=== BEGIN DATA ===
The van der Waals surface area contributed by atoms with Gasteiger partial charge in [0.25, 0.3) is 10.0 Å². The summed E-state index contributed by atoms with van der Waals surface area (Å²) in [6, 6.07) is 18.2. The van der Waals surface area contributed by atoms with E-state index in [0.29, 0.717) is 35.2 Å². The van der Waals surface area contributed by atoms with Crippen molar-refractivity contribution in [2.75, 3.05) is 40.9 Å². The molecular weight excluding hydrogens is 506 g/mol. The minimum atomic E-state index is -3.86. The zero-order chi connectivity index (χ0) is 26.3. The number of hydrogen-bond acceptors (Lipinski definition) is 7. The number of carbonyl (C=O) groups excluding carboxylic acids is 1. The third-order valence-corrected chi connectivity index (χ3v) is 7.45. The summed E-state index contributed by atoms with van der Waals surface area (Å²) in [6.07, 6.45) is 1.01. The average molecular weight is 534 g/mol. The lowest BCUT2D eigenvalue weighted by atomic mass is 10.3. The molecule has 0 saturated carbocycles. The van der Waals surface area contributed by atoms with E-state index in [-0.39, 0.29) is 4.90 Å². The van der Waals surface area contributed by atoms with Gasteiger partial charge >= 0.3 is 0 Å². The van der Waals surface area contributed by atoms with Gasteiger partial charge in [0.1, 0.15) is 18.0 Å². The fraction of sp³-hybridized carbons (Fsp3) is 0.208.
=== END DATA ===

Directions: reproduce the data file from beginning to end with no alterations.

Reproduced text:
The van der Waals surface area contributed by atoms with Gasteiger partial charge in [0.25, 0.3) is 10.0 Å². The summed E-state index contributed by atoms with van der Waals surface area (Å²) in [6, 6.07) is 18.2. The van der Waals surface area contributed by atoms with E-state index in [0.29, 0.717) is 35.2 Å². The van der Waals surface area contributed by atoms with Crippen molar-refractivity contribution in [2.75, 3.05) is 40.9 Å². The molecular weight excluding hydrogens is 506 g/mol. The minimum atomic E-state index is -3.86. The zero-order chi connectivity index (χ0) is 26.3. The number of hydrogen-bond acceptors (Lipinski definition) is 7. The number of carbonyl (C=O) groups excluding carboxylic acids is 1. The third-order valence-corrected chi connectivity index (χ3v) is 7.45. The summed E-state index contributed by atoms with van der Waals surface area (Å²) in [6.07, 6.45) is 1.01. The average molecular weight is 534 g/mol. The lowest BCUT2D eigenvalue weighted by atomic mass is 10.3. The molecule has 0 saturated carbocycles. The van der Waals surface area contributed by atoms with E-state index in [-0.39, 0.29) is 4.90 Å². The van der Waals surface area contributed by atoms with Gasteiger partial charge >= 0.3 is 0 Å². The van der Waals surface area contributed by atoms with Gasteiger partial charge in [0.1, 0.15) is 18.0 Å². The fraction of sp³-hybridized carbons (Fsp3) is 0.208.